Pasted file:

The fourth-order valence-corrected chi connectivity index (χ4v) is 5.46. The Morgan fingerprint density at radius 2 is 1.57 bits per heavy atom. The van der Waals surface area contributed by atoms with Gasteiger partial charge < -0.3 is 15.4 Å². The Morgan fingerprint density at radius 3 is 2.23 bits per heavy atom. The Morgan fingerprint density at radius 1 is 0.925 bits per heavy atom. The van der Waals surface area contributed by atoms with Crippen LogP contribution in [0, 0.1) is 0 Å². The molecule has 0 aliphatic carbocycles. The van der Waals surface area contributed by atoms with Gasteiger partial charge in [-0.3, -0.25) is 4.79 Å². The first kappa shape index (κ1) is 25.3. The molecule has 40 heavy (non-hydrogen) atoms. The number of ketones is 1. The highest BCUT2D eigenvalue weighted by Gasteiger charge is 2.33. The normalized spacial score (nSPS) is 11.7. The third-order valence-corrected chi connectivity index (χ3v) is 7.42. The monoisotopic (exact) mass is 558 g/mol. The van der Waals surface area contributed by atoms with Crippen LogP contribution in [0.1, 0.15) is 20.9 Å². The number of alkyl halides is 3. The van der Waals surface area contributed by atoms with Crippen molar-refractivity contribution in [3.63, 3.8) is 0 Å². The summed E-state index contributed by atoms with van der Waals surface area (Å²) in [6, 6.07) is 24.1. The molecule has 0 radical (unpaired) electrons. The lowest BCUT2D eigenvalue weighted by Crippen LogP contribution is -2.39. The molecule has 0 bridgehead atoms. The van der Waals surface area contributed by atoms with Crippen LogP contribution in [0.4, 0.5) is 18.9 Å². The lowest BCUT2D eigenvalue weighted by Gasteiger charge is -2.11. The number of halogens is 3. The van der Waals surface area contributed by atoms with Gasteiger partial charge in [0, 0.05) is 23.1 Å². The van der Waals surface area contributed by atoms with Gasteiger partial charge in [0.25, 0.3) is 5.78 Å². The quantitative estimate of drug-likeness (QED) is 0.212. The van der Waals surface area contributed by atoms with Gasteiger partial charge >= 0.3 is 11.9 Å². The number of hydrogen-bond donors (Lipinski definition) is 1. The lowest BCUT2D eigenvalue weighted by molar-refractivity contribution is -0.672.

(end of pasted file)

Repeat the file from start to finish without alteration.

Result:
The fourth-order valence-corrected chi connectivity index (χ4v) is 5.46. The Morgan fingerprint density at radius 2 is 1.57 bits per heavy atom. The van der Waals surface area contributed by atoms with Gasteiger partial charge < -0.3 is 15.4 Å². The Morgan fingerprint density at radius 3 is 2.23 bits per heavy atom. The Morgan fingerprint density at radius 1 is 0.925 bits per heavy atom. The van der Waals surface area contributed by atoms with Crippen LogP contribution in [0, 0.1) is 0 Å². The molecule has 0 aliphatic carbocycles. The van der Waals surface area contributed by atoms with Gasteiger partial charge in [-0.3, -0.25) is 4.79 Å². The first kappa shape index (κ1) is 25.3. The molecule has 40 heavy (non-hydrogen) atoms. The number of ketones is 1. The highest BCUT2D eigenvalue weighted by Gasteiger charge is 2.33. The normalized spacial score (nSPS) is 11.7. The third-order valence-corrected chi connectivity index (χ3v) is 7.42. The monoisotopic (exact) mass is 558 g/mol. The van der Waals surface area contributed by atoms with Crippen LogP contribution in [0.1, 0.15) is 20.9 Å². The number of alkyl halides is 3. The van der Waals surface area contributed by atoms with Crippen molar-refractivity contribution in [3.63, 3.8) is 0 Å². The summed E-state index contributed by atoms with van der Waals surface area (Å²) in [6, 6.07) is 24.1. The molecule has 0 radical (unpaired) electrons. The lowest BCUT2D eigenvalue weighted by Crippen LogP contribution is -2.39. The molecule has 0 bridgehead atoms. The van der Waals surface area contributed by atoms with Crippen LogP contribution in [0.4, 0.5) is 18.9 Å². The lowest BCUT2D eigenvalue weighted by Gasteiger charge is -2.11. The number of halogens is 3. The van der Waals surface area contributed by atoms with Gasteiger partial charge in [0, 0.05) is 23.1 Å². The van der Waals surface area contributed by atoms with Gasteiger partial charge in [0.25, 0.3) is 5.78 Å². The quantitative estimate of drug-likeness (QED) is 0.212. The van der Waals surface area contributed by atoms with Gasteiger partial charge >= 0.3 is 11.9 Å². The number of hydrogen-bond donors (Lipinski definition) is 1. The lowest BCUT2D eigenvalue weighted by molar-refractivity contribution is -0.672.